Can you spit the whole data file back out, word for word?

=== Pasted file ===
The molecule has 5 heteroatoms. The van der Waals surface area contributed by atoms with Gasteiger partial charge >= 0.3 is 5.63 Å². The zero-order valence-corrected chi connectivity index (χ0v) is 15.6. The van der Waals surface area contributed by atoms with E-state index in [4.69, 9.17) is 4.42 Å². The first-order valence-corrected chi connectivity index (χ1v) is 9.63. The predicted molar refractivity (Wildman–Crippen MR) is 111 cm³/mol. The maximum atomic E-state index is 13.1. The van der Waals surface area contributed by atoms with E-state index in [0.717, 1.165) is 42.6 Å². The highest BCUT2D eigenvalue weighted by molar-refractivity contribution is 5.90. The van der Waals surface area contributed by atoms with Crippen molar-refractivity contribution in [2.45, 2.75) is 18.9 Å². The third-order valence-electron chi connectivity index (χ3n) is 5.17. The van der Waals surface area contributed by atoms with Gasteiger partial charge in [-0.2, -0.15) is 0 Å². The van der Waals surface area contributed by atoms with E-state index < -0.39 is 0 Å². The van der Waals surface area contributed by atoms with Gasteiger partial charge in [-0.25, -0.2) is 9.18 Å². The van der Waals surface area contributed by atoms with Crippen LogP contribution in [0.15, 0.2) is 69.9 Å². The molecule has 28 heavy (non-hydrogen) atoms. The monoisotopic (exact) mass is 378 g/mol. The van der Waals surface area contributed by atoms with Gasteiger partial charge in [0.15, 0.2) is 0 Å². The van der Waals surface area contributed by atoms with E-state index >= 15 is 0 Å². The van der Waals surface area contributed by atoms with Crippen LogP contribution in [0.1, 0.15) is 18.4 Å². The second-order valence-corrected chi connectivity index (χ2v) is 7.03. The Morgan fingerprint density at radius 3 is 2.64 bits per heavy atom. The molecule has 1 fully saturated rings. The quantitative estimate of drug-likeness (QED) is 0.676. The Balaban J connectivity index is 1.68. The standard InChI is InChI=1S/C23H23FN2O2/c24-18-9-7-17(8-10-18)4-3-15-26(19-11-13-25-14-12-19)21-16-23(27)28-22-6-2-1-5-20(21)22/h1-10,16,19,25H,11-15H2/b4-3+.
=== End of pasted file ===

The molecule has 5 heteroatoms. The van der Waals surface area contributed by atoms with Gasteiger partial charge >= 0.3 is 5.63 Å². The zero-order valence-corrected chi connectivity index (χ0v) is 15.6. The van der Waals surface area contributed by atoms with E-state index in [4.69, 9.17) is 4.42 Å². The first-order valence-corrected chi connectivity index (χ1v) is 9.63. The predicted molar refractivity (Wildman–Crippen MR) is 111 cm³/mol. The maximum atomic E-state index is 13.1. The van der Waals surface area contributed by atoms with E-state index in [0.717, 1.165) is 42.6 Å². The highest BCUT2D eigenvalue weighted by molar-refractivity contribution is 5.90. The van der Waals surface area contributed by atoms with Crippen molar-refractivity contribution in [2.45, 2.75) is 18.9 Å². The third-order valence-electron chi connectivity index (χ3n) is 5.17. The van der Waals surface area contributed by atoms with Gasteiger partial charge in [-0.2, -0.15) is 0 Å². The van der Waals surface area contributed by atoms with E-state index < -0.39 is 0 Å². The van der Waals surface area contributed by atoms with Gasteiger partial charge in [-0.25, -0.2) is 9.18 Å². The van der Waals surface area contributed by atoms with Crippen LogP contribution in [0.15, 0.2) is 69.9 Å². The molecule has 28 heavy (non-hydrogen) atoms. The monoisotopic (exact) mass is 378 g/mol. The van der Waals surface area contributed by atoms with Gasteiger partial charge in [0.15, 0.2) is 0 Å². The van der Waals surface area contributed by atoms with E-state index >= 15 is 0 Å². The van der Waals surface area contributed by atoms with Crippen LogP contribution in [0.1, 0.15) is 18.4 Å². The second-order valence-corrected chi connectivity index (χ2v) is 7.03. The Morgan fingerprint density at radius 3 is 2.64 bits per heavy atom. The molecule has 1 fully saturated rings. The quantitative estimate of drug-likeness (QED) is 0.676. The Balaban J connectivity index is 1.68. The standard InChI is InChI=1S/C23H23FN2O2/c24-18-9-7-17(8-10-18)4-3-15-26(19-11-13-25-14-12-19)21-16-23(27)28-22-6-2-1-5-20(21)22/h1-10,16,19,25H,11-15H2/b4-3+.